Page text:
I’ve gathered boards from 43 different rankers (Kiper was a late addition), 13 of them “Big Draft” media types and the other 30 as amateur evaluators. I’ve also updated the big boards from CBS, Matt Miller and NFL.com as well as a few others, but for the most part rankings haven’t changed since the last time I’ve posted them.
To go over the process again, you can click here. It describes how the board is built, and how we come up with the different categories, like “most polarizing player,” “biggest disagreements” and so on. As a quick summary, we’ve separated the rankings into two big boards: “forecasters” and “evaluators.”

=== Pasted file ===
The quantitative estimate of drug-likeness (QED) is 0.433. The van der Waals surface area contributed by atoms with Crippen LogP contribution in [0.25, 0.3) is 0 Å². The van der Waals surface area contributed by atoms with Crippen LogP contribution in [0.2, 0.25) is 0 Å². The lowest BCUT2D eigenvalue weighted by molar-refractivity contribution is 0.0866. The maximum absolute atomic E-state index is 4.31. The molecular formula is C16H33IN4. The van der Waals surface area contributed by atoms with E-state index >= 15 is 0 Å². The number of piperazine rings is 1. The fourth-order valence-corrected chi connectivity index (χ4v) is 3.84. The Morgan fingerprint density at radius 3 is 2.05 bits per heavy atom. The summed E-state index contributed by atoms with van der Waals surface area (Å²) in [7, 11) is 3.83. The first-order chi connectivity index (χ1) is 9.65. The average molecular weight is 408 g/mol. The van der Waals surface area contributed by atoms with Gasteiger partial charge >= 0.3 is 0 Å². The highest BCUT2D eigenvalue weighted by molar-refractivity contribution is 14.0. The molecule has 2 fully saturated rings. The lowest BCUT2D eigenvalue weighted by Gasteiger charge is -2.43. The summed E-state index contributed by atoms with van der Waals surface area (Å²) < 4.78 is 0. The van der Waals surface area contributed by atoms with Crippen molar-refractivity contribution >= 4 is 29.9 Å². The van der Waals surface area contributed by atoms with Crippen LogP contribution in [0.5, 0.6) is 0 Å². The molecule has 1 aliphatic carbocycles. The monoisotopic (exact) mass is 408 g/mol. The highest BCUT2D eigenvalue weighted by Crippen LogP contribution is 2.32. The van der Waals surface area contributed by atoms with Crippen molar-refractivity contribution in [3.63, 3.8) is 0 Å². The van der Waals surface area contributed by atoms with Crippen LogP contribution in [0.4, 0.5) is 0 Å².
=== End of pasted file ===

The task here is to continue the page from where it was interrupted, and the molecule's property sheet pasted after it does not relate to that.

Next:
Forecasters are primarily in the business of predicting how the draft will go (or, more accurately, their big boards tend to do that) in large part because of their access to information the NFL has, which can be good and bad—critical information like the nature of off-field issues and injuries are incorporated, but so are the lies teams feed the media.
Evaluators rely more on the data they can acquire from game tape (when available), the broadcast angle of games and publicly available quantitative information, like combine measureables and statistics. Many will rely on media reports, but recognize the limitations of that when applying injury or character information.